The interesting thing was that we bought these houses at the auction for significantly less than the bank would have made through a short sale.  The bank discounted MORE at the foreclosure auction than they would have had to discount the mortgage.  Once, we flipped the house the day we got title… to the short sale buyer…. for a huge profit.

So finally, we started submitting short sale offers on upcoming foreclosure auction properties, about a month ahead of time.  The banks would do the BPO, decide their bottom line number, and then… let it go to auction anyway.  But they would reliably discount the judgment and reduce their strike price at the sale.  And since we already knew the rehab and resale numbers, we could bid confidently at the sale.

–David

 

 

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2 thoughts on “Short Sale vs Auction

  1. David, thank you for these helpful and clearly written posts! I wonder if you can extend your line of thinking on this one to comment on our situation.

    Our situation:
    We are buyers in a short sale that meets both your “Big Secret” and your “Huge Secret” suggestions:

    (a) The property has been through 2 buyers walking away before us, and so the bank’s bottom-line price is already known. We also have completed the full home inspection and we know what’s needed on the property (not nearly enough to alter the final value for price; the home is in generally fine condition).

    (b) While the two lien-holders (Ocwen for first mortgage and Citi for second mortgage) have both agreed to the sale and have each extended their approvals for the delays, the foreclosure dept. at Bank of America (which sold servicing to Ocwen for the first mortgage) still retains the property’s spot on our county sheriff’s auction, set for this Thursday (11/15/2012).

    The above summary gives the basic configuration of liens. It is rather complex, but at least the approvals are in.

    We’ve so far had 4 or 5 settlement delays, mostly due to getting extended approvals from the lien-holders. Now we have a delay that may be fatal to the deal: The title company, in its research, has not been able to resolve a gap in the line of title. Specifically, the language in the Power of Attorney granted by Bank of America to Ocwen is not specific enough to satisfy the title company’s underwriting counsel; the counsel wants a specific statement from PoA saying it empowers Ocwen to act on BoA’s behalf. So our person at the title company has attempted almost daily with both BoA and Ocwen to get this clarification in writing, but she has had no success getting either a clarification from BoA or any response at all from Ocwen.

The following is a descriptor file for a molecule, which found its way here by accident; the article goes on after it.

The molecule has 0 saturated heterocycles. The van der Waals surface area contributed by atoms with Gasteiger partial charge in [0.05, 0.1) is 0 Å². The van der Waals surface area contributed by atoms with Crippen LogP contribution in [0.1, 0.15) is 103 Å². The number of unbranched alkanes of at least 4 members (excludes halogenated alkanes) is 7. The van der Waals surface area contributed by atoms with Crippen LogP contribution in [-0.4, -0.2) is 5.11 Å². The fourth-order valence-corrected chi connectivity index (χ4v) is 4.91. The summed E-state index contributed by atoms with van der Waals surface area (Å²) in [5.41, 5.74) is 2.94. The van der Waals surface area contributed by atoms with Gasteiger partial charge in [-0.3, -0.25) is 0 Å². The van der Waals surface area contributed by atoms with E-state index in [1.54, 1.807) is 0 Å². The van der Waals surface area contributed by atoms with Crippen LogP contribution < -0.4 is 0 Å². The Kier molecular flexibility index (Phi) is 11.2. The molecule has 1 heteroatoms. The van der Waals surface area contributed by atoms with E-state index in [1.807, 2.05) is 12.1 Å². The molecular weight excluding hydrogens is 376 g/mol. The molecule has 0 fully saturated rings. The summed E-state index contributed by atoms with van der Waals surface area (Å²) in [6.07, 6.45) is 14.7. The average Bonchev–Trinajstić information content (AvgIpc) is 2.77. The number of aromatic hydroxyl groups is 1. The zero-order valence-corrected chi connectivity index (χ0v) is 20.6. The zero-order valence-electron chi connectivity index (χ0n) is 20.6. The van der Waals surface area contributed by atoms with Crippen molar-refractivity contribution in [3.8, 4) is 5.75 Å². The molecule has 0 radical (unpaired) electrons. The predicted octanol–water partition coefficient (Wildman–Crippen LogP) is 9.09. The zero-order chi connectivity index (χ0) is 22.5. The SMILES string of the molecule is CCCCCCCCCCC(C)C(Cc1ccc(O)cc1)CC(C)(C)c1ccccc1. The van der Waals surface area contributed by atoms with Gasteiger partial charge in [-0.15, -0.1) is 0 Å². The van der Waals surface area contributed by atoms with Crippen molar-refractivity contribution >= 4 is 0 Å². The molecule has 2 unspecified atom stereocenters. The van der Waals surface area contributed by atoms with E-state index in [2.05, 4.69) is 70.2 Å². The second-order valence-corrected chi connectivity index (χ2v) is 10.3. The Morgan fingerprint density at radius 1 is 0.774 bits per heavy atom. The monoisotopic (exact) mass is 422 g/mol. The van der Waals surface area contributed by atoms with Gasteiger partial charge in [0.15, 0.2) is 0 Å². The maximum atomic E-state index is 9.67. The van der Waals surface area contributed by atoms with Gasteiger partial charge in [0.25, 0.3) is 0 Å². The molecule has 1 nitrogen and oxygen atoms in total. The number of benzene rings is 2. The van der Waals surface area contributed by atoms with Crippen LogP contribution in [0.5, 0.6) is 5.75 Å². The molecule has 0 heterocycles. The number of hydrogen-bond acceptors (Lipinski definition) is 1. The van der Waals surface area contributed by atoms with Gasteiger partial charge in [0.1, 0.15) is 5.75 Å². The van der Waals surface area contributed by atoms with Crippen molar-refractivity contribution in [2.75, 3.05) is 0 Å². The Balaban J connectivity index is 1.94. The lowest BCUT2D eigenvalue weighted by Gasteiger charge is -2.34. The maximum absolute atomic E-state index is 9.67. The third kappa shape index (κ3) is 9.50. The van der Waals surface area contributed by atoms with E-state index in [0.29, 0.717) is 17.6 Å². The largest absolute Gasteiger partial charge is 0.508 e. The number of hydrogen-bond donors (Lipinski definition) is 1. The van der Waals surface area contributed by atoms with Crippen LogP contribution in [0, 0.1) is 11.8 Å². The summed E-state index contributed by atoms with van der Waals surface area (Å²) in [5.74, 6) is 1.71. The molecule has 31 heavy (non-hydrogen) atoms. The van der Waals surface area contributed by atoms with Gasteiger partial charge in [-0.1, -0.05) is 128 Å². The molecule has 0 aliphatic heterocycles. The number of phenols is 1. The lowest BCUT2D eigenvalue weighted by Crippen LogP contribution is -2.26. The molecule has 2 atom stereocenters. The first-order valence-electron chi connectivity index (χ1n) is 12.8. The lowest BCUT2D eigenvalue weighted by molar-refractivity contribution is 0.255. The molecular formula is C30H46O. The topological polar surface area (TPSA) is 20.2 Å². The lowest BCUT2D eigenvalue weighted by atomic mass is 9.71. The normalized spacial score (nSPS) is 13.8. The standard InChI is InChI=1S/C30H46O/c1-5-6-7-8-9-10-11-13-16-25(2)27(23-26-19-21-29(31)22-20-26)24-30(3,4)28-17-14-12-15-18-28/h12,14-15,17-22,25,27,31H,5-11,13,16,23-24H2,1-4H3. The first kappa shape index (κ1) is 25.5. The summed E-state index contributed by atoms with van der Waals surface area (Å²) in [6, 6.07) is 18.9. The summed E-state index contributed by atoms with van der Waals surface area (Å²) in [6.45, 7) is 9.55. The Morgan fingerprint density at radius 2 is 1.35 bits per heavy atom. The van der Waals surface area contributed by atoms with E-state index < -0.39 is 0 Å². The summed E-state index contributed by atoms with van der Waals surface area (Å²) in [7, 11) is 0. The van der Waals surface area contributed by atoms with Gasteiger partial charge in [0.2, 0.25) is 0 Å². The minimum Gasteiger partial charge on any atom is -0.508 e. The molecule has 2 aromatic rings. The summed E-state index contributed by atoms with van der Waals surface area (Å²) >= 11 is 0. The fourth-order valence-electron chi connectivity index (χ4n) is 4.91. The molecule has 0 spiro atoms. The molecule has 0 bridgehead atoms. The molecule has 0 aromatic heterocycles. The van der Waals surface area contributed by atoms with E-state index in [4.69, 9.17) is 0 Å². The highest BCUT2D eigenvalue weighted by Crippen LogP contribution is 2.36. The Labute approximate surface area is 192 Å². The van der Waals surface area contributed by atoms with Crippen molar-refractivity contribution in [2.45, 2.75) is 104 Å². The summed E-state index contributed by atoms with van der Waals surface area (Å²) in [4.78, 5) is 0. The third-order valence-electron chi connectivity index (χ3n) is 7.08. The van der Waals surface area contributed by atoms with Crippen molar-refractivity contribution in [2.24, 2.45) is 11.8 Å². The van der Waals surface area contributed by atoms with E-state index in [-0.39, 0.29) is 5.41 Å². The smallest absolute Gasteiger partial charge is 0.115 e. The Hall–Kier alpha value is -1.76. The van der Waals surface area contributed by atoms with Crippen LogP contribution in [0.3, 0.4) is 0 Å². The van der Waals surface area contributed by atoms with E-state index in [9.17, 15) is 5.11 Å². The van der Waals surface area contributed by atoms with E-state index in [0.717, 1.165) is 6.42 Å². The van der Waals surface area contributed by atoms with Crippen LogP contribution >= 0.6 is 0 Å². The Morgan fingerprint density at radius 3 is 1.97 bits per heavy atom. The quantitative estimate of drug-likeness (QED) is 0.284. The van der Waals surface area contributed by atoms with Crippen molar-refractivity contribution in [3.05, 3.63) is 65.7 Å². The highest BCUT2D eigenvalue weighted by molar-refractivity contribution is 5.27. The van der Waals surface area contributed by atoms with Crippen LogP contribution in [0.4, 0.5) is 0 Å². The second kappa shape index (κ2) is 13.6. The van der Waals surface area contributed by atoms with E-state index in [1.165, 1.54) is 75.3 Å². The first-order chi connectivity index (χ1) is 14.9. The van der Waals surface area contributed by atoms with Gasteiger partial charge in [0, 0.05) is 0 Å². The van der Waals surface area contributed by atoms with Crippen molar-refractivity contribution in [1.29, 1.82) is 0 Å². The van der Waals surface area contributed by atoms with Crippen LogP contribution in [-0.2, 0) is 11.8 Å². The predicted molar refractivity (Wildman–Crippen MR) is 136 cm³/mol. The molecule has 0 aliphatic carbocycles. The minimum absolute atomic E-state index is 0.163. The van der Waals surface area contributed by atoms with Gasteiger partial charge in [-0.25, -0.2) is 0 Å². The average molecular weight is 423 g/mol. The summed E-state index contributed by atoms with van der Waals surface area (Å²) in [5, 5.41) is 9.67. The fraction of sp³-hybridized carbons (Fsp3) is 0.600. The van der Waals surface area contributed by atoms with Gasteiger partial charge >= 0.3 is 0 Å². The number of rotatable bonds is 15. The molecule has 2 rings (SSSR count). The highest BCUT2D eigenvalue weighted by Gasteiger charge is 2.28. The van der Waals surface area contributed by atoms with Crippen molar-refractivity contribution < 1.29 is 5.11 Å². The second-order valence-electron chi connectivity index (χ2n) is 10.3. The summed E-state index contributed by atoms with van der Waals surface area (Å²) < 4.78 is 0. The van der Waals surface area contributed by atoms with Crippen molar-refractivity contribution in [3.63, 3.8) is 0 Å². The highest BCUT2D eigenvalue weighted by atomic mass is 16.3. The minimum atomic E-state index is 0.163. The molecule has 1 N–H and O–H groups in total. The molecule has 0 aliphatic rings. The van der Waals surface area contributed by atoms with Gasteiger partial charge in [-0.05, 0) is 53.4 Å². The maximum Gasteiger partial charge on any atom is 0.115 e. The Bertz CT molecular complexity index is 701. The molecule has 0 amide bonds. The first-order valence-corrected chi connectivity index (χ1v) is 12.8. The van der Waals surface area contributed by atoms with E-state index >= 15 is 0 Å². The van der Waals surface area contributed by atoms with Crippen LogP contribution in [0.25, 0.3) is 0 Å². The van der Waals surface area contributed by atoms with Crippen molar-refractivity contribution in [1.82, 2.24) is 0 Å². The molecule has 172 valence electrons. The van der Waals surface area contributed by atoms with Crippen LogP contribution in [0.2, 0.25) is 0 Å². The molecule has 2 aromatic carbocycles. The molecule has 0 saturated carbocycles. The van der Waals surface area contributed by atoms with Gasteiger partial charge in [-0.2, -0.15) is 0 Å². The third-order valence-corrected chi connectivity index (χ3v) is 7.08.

Given this impasse, the seller’s realtor and our realtor (neither of whom has ever done a short sale before) feel the title company’s counsel is being “too cautious” in his reading of the POA, and so the two realtors want to move the deal to a different title company, which they (the realtors) believe would be happy with the POA language, in order to get the deal to settlement. We, however, feel the title counsel’s caution is wise (obviously, we want no risk that BoA may come back and make trouble after the sale), and we suspect that such a stopping point may well happen with any another reputable title company — so why even bother to start all over again with a different title company?

    At this point we feel the realtors are pushing us to accept a less meticulous title search in order to get the deal done. This sounds shoddy to us. It feels like this may be the time to either walk away from the deal or encourage the title-searchers to figure out how to get an answer from BoA and Ocwen in order to eliminate the lingering uncertainty in the line of title. It does not sound like a good time for us to give in to the realtors’ pressure to settle despite the title counsel’s opinion.

    So today I got this outside-the-box idea . . .

    My Main Question:
    Why don’t we pull out of the short-sale deal now (using the sale contract’s provision that Buyer may pull out if the title is not marketable as determined by reputable title company’s search), reclaim our deposit, and then show up at the auction on 11/15 and buy it at a lower price? I’m thinking that in this case we would still retain the title company’s services and would still buy title insurance.
    Does this idea make sense, or am I missing something? If it makes sense, what risks do you see here?

    The two risk questions that come to my mind are:

    1. Would both Ocwen and City automatically lose their liens upon auction by BoA, or would the two lien-holders still have a claim? (I plan to pose this question tomorrow to our contact at title company.)

    (NOTE: As I wrote the above, I wondered whether BoA even really has any claim on the property at all. How do we find out??)

    2. Do we risk losing the property to another buyer, given that it’s an attractive property in a nice neighborhood? I could see us backing out of the deal and then the seller’s realtor instantly contacting the next buyer in line, who would then gladly jump in with a new offer — all before we even get to the auction on 11/15. Or would we still be able to buy at auction regardless of whether a new buyer comes along immediately?

    Thank you, and I hope you can decipher the line of thought in this question. I can’t figure out how to state any of this stuff in simple terms!

    - Lisa

  2. I just reread my whole post from yesterday and have concluded that we are way too uninformed to even consider going to auction. We learned today that auction was postponed until March. So we stick with short sale and stay patient.